Locked up by the FBI: Podcast with Marzieh Hashemi
After being flown to the FBI headquarters and forced to give a DNA sample against her will, Marzieh was then taken to the city jail and saw first-hand how atrocious the “deplorable” conditions of the jail were.
Speaking to myself and Haseeb over the phone after finally being released from prison, American journalist Marzieh Hashemi talked through her ordeal of being arrested and shackled at St. Louis airport and taken to the FBI Headquarters, and how she survived the numerous challenges and struggles while in the city jail. Not only does this arrest raise questions about certain illegality issues and human rights violations, but it also inadvertently brought to light the power of Muslim and social justice activism.
Listen to the full conversation here:
Initially in St. Louis with her son to fly to Denver, Marzieh Hashemi, a journalist who works for Press TV in Iran, was suddenly arrested and shacked in the airport only minutes before she was to board her flight, and without an explanation was immediately flown to Washington D.C., then later toFBI Headquarters, where she was told she was being held as a “material witness”.
The “material witness” law has been leveraged heavily in the aftermath of 9/11, where American citizens can be arrested and detained until the police or FBI has further evidence to detain the citizen for even longer periods of time. They can be kept in solitary confinement, interrogated, and forced to address a grand jury. The most victims of the “material witness” law are Muslim.
They can arrest [you] but not charge [you] with a crime and then hold [you]…what is this? It is completely mind boggling.”
After being flown to the FBI headquarters and forced to give a DNA sample against her will, Marzieh was then taken to the city jail and saw first-hand how atrocious the “deplorable” conditions of the jail were. While in jail, she was also forced to take off her hijab for a mugshot, only given T-shirts for clothing without consideration for her hijab, and denied halal food until almost five days later. Without any concept of time as well, Marzieh had to guess what time of day it was for her daily prayers, and due to lack of support from her jailers was also deprived of knowing which way the qibla (direction to Mecca) was for prayer. Surprising both Haseeb and I, who listened in shock while on the phone with her, Marzieh explains that throughout this ordeal she was never actually scared and that instead, she believed firmly that Allah would help her in the end.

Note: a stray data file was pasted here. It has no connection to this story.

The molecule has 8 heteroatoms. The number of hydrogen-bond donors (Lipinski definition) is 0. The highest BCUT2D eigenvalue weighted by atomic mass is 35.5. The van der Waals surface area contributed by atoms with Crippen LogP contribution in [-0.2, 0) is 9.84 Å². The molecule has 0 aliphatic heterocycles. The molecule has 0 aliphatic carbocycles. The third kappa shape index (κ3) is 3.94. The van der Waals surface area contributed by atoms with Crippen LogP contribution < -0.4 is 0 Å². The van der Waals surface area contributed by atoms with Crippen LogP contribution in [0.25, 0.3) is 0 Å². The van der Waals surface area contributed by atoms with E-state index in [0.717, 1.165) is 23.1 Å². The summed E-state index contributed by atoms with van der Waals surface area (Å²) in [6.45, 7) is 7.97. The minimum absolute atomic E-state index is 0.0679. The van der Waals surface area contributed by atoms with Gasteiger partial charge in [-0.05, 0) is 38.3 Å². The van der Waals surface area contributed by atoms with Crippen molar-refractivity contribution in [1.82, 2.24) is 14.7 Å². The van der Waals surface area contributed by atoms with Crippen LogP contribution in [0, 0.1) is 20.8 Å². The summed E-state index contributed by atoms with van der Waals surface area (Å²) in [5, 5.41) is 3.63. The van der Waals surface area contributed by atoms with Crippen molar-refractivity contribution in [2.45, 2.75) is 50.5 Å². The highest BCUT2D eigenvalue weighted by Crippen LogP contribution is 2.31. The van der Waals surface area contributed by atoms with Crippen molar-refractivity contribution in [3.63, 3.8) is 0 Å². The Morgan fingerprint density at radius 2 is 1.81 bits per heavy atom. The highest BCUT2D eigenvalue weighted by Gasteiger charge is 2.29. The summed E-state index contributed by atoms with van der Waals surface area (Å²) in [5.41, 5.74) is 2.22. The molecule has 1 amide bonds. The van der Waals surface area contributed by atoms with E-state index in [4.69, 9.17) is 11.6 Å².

First and foremost I remembered that everything is in the hands of Allah… We must fear no one. I wasn’t scared, but was still thinking that anything can happen.”
The global response to her sudden arrest has been phenomenal, however, and has greatly inspired her. Thanks to both her family speaking out to the press and human rights activists as well as the social media campaign under the hashtag #freemarziehhashemi, Marzieh has had the global eye turned on her in the aftermath of her release from prison. Still reeling from how amazed she has felt from the positive global response, Marzieh stresses the importance of coming together for issues of social justice and fighting against oppression. Through collaborative efforts as well, she believes more work can be done and calls for the Muslim community to put aside differences and come together to fight common oppressors. She explains that thanks to social media, there is an amazing opportunity for entire communities to come together in the hopes that they can collectively help restore justice and fight against oppression.
It’s important that we coordinate our efforts. Are we responsible for each other, or do we just close our eyes?”
It is up to us whether we choose to help people like Marzieh in the fight against oppression, and she reminds us all that as a community we can collectively get so much more done when campaigning for social justice issues. Urging everyone to remember how important it is to remain connected and collective, Marzieh remains steadfast in her conviction that the fight is far from over, and that justice will always be served in the end with faith in Allah.
If you don’t stand infront of oppression, the oppression is just going to spread. So we have to stand up and try to stop it. And we can, we absolutely can and must!